Vernon Davis has week 17 incentive
Posted Apr. 30 at 02:58 AM
The value of Vernon Davis, at least in week 17, just went up. That’s the week that San Francisco plays Washington, and Davis no doubt will be eager to show Chris Cooley on that day that he knows a little something about how to play tight end.
Cooley wrote a column about rookie contracts that appears on the web today, and in it he singles out Davis as an explain of why the NFL needs to re-visit the idea of giving huge signing bonuses to rookie plays.
Writes Cooley at Yahoo! Sports:
I mean, can anyone honestly explain how Vernon Davis adds more value to a football team than Jeremy Shockey or Antonio Gates? His contract certainly says that he does, because he is averaging more money than both of them every year. If Davis can continue becoming a better football player then it might be agreed that he was worth the money.
In Jason Witten's second year he caught 87 balls for 980 yards. Davis caught 52 balls for 509 yards. Both are good statistics for a tight end, but Davis is currently making $500,000 more a year than Witten. Even better, Davis made close to $4 million more in his second year than Witten did. A player making that kind of money should be a Pro Bowl-type player.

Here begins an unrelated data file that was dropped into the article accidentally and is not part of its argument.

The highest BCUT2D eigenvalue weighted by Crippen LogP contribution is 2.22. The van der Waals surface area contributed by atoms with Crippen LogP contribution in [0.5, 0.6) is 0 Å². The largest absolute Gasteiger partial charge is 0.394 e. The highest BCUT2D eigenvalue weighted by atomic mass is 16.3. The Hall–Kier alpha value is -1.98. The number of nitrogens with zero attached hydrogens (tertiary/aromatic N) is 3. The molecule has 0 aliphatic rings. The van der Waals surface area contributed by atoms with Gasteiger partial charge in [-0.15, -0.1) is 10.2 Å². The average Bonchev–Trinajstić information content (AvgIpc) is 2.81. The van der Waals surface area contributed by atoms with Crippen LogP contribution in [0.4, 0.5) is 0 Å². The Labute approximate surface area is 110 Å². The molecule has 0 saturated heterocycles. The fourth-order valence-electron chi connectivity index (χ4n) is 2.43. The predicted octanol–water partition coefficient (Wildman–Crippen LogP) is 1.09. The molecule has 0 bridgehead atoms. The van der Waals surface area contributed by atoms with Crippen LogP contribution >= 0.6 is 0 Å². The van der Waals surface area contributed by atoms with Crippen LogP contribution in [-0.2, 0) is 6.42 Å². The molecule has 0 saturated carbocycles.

Those words no doubt won’t be forgotten by Davis in the days leading up to San Francisco’s week 17 game against Washington. Davis probably would like nothing better that week than to go out and catch 10 passes for 100 yards and 2 TDs.
Whether Davis is actually good enough to go out and put up big numbers, of course, remains to be seen.
Posted by Paul Desimone | Apr. 30 at 04:54 AM
It's amazing to me that a professional football player, whose ability to put up statistics depends largely on the players around him (such as, in this case, a tight end depends on his quarterback to get him the ball), would go on record publicly discounting that fact in judging his peers. That Davis didn't catch 80+ balls like Witten did in his second year speaks a lot more to the 49ers' 2007 32nd-ranked passing offense than it does to Davis' ability. Football is a game of passion, and Mr. Cooley have just done a misservice to his linebacker and safety teammates.
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